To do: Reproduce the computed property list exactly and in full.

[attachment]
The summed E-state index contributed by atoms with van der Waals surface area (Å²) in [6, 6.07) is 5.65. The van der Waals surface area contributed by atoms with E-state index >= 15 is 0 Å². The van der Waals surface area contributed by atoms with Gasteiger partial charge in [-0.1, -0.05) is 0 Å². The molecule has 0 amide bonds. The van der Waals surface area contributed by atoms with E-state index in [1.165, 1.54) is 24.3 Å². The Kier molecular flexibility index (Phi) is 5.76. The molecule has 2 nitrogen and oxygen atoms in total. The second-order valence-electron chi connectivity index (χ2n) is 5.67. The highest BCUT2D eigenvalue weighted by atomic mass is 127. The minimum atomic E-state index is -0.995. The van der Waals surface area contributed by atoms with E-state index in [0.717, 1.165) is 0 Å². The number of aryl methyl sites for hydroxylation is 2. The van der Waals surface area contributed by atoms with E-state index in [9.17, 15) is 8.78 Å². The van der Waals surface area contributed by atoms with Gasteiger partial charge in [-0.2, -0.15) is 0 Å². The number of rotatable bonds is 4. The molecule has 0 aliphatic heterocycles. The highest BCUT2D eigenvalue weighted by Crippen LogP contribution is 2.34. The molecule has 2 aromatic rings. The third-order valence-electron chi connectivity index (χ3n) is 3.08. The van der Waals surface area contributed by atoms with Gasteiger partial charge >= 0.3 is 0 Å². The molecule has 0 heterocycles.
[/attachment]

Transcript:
The summed E-state index contributed by atoms with van der Waals surface area (Å²) in [6, 6.07) is 5.65. The van der Waals surface area contributed by atoms with E-state index >= 15 is 0 Å². The van der Waals surface area contributed by atoms with Gasteiger partial charge in [-0.1, -0.05) is 0 Å². The molecule has 0 amide bonds. The van der Waals surface area contributed by atoms with E-state index in [1.165, 1.54) is 24.3 Å². The Kier molecular flexibility index (Phi) is 5.76. The molecule has 2 nitrogen and oxygen atoms in total. The second-order valence-electron chi connectivity index (χ2n) is 5.67. The highest BCUT2D eigenvalue weighted by atomic mass is 127. The minimum atomic E-state index is -0.995. The van der Waals surface area contributed by atoms with E-state index in [0.717, 1.165) is 0 Å². The number of aryl methyl sites for hydroxylation is 2. The van der Waals surface area contributed by atoms with E-state index in [9.17, 15) is 8.78 Å². The van der Waals surface area contributed by atoms with Gasteiger partial charge in [-0.2, -0.15) is 0 Å². The number of rotatable bonds is 4. The molecule has 0 aliphatic heterocycles. The highest BCUT2D eigenvalue weighted by Crippen LogP contribution is 2.34. The molecule has 2 aromatic rings. The third-order valence-electron chi connectivity index (χ3n) is 3.08. The van der Waals surface area contributed by atoms with Gasteiger partial charge >= 0.3 is 0 Å². The molecule has 0 heterocycles.